Maersk Line’s Advanced Analytics team
Maersk Line’s Advanced Analytics team has a long list of projects it is working on with different parts of the Maersk Line business and many more lined up.
- Operational optimisation and commercial excellence are the primary focus of the team
- Besides container repairs, the team is involved in a variety of operational efficiency projects. Two of the biggest are bunker optimisation and empty container forecasting. They are multi-billion dollar cost areas with the kind of complexity the team thrives on
- New business models are a third area of endeavour that reflects the likelihood that Maersk Line’s globe-spanning operational and commercial data – combined with the ability to analyse it – will one day be a valuable product itself
One immediate finding was that the importation of certain spare parts into India – a huge repair location – was not necessary. The data proved that locally sourced floorboard materials were not leading to a greater frequency of repeat repairs as suspected, but that the cargo being loaded there – marble and concrete – is a factor. This knowledge alone will save Maersk Line USD 2 million a year.
“This is incredibly exciting, but it’s also new. We cannot say at this point that ‘this visibility will save us this much’, but we’re already sharing the findings with suppliers to help them improve. We know it will have an impact,” says Rysz.
The sexiest job of the century
A visit to the Advanced Analytics team on a Friday afternoon confirms some expectations – complex mathematical equations on one person’s screen and what appears to be programming code on another. Bon Jovi’s “Wanted, Dead or Alive” plays out loud on team leader Jan Voetmann’s phone. “It’s Friday,” he says.
The AA team is comprised of eight people with varied academic backgrounds and experience, along with a lot of skill overlap in mathematics and a statistical computer programming language called ‘R’. All eight of them are data scientists – what the Harvard Business Review has called “the sexiest job of the 21st century.”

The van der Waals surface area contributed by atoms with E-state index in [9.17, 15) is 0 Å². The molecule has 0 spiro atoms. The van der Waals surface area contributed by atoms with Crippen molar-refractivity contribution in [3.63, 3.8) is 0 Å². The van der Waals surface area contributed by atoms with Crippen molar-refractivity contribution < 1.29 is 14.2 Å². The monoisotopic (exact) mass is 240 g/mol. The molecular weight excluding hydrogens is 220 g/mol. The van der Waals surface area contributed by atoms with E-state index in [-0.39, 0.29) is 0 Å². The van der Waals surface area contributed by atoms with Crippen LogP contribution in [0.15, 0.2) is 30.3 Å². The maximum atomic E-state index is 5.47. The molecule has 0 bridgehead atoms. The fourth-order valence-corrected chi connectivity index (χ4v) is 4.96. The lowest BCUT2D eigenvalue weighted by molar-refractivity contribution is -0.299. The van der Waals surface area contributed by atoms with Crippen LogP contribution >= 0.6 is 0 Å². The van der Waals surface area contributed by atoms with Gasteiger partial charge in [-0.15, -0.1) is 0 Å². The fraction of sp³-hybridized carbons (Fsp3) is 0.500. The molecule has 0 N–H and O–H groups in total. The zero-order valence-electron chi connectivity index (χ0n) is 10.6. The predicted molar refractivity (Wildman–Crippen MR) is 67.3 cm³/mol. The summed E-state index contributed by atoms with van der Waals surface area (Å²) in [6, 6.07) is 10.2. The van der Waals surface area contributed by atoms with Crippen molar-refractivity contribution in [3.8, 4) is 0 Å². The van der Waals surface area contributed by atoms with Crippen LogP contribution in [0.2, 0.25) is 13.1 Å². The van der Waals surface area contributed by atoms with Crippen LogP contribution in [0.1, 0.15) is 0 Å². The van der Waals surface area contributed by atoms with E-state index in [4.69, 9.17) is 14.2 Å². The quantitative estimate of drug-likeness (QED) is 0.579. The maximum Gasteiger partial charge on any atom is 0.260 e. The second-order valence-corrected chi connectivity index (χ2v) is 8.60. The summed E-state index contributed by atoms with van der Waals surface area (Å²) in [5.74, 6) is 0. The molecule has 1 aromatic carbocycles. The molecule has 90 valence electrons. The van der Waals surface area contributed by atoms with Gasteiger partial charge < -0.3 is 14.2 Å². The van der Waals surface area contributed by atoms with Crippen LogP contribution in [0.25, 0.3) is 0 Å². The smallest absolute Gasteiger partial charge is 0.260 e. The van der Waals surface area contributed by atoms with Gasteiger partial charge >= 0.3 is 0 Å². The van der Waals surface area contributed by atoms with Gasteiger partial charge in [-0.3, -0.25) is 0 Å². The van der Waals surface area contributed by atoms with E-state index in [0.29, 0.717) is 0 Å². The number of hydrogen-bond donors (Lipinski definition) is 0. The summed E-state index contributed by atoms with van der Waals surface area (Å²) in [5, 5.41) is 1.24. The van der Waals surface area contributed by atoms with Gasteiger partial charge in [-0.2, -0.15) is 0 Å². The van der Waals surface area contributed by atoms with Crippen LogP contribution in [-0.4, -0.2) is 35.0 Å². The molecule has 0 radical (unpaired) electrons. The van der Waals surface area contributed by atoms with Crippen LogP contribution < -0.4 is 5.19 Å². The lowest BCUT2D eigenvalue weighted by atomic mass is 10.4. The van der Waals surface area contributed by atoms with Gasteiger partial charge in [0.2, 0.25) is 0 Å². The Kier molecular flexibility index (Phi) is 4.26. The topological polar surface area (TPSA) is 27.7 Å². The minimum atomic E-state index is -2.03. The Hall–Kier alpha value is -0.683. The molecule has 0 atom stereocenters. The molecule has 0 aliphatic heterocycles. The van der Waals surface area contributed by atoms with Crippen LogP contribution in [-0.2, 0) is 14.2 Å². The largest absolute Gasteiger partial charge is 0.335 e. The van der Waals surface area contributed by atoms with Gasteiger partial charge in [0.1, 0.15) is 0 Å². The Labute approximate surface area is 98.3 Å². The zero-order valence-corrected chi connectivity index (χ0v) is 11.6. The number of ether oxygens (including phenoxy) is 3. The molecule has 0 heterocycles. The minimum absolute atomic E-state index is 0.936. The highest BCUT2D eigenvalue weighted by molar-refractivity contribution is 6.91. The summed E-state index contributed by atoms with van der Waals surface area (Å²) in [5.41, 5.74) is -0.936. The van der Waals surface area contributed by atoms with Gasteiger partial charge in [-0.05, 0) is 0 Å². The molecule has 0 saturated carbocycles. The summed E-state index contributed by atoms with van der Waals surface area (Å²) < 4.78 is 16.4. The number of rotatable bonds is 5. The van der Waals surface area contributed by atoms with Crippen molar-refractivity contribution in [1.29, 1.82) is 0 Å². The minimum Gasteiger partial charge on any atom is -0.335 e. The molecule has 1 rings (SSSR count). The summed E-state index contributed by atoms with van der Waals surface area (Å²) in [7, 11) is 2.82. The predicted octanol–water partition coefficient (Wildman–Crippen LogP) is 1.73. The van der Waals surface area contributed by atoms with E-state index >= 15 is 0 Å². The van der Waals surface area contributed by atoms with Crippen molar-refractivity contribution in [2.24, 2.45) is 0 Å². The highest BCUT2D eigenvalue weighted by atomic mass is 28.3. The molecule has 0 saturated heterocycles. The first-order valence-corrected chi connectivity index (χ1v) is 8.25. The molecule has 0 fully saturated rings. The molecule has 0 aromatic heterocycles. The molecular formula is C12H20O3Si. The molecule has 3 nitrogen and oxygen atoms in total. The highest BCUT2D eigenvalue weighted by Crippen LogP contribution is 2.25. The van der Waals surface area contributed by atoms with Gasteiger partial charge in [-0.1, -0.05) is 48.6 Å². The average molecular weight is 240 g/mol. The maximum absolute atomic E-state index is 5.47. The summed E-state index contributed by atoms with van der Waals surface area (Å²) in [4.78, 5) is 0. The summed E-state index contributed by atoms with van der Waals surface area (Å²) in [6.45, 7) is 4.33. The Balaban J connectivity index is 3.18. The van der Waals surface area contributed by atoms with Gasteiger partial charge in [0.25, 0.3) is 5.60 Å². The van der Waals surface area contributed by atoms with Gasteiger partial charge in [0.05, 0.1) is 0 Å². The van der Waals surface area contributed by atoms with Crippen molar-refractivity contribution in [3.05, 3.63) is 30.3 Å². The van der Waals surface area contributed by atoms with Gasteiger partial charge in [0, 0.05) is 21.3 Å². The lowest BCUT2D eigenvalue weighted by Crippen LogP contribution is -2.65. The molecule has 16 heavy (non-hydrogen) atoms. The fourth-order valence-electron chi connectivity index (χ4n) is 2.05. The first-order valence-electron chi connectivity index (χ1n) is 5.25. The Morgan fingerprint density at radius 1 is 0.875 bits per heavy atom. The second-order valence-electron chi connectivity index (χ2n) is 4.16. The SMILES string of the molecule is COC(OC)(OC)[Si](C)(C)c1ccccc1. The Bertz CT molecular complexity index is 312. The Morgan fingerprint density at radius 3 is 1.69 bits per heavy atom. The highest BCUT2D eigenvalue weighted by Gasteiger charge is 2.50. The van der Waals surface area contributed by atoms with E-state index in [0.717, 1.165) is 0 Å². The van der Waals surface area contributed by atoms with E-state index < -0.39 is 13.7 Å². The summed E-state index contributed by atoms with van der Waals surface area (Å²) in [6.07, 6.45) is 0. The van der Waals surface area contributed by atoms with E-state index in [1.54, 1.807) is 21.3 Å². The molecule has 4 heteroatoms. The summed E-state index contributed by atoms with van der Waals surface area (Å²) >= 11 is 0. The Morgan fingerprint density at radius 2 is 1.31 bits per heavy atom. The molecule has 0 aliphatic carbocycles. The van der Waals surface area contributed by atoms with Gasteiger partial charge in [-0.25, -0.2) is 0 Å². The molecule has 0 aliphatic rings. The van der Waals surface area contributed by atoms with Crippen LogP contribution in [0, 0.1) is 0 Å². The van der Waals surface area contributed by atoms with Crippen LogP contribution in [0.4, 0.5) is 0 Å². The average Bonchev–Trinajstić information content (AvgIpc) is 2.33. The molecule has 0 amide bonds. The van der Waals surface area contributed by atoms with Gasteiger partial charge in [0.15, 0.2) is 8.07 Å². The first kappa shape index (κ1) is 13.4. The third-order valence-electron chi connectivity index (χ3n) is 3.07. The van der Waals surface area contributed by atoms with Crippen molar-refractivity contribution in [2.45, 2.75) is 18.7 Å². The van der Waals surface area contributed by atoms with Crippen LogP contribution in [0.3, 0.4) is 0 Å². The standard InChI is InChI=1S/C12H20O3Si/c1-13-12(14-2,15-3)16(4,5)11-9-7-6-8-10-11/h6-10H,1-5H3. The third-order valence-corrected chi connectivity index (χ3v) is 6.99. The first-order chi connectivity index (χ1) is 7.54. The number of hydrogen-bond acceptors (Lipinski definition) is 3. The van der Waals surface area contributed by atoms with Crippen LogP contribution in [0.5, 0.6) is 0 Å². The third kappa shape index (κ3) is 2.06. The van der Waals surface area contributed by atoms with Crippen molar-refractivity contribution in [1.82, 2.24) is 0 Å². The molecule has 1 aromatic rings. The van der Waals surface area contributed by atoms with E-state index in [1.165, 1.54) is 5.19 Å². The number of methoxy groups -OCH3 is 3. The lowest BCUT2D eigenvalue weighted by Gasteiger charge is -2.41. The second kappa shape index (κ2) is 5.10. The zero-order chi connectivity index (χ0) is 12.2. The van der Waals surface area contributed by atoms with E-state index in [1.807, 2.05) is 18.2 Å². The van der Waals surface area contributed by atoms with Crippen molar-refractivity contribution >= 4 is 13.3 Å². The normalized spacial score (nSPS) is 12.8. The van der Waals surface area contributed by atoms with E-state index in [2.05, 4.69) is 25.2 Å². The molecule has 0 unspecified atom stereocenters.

At 43-years of age, Voetmann is the Head of Advanced Analytics and the oldest in the department. He has a Masters in Mathematical Economics. He wrote his thesis about one of his heroes, John Nash, the mathematician and professor portrayed in the movie, “A Beautiful Mind.”
Voetmann’s first hire two years ago was Nicki Bolbroe, who at 27 is the youngest member of the team. He has a Masters in Management Science and specialises in econometrics. Klaus Holst is one of the latest additions to the team. He has a PhD in Statistics with particular expertise in two branches, survival analysis and event history analysis.
“More than anything, what data scientists do is make discoveries while swimming in data,” writes the Harvard Business Review in a story titled Data Scientist: The Sexiest Job of the 21st Century. “In a competitive landscape where challenges keep changing and data never stops flowing, data scientists help decision makers shift from ad hoc analysis to an ongoing conversation with data.”
“What kind of business is Maersk Line? It’s a shipping business, but it’s also very much a logistics business that depends on optimisation,” says Jakob Stausholm, Maersk Line’s Chief Transformation Officer. “If we want real cost leadership and commercial excellence, applying the technology and the competencies of advanced analysts can take us much further than conventional analysis.”
The analytics community is also excited to see Maersk entering this space. A conference for users of ‘R’ hosted by Voetmann’s team this past summer filled the large auditorium at Maersk HQ in Copenhagen with curious peers eager to hear what Maersk Line was doing with analytics.
“Liner shipping has many interesting problems for people like us; complex problems that need to be solved, mathematically. It’s very challenging and motivating. It’s an exciting time to be in this field,” says Holst.
The future of shipping
The AA team has a long list of projects it is working on with different parts of the Maersk Line business and many more in the queue. Operational optimisation and commercial excellence are the primary focus of the team and these projects dominate the list.
Besides container repairs, they are involved in a variety of operational efficiency projects. Two of the biggest are bunker optimisation and empty container forecasting. They are multi-billion dollar cost areas with the kind of complexity the team thrives on.
Commercially, the ground is just as fertile, from automated and intelligent pricing and quoting systems to determining the most desirable cargo mix for vessel utilisation and customer profitability analysis.
New business models are a third area of the team’s focus, reflecting the likelihood that Maersk Line’s globe-spanning operational and commercial data – combined with the ability to analyse it – will one day be a valuable product itself.
“We don’t know where analytics will take us, but we can see the next few phases where this team will create a lot of value for the business,” says Jakob Stausholm.
“It’s early though, we’re learning to walk right now. We have to keep building our competencies, looking at the kind of tools we need and to define how we want to work. That includes giving the analysts room to play and explore their own ideas. It’s going to be exciting to see how it develops and where it takes us.”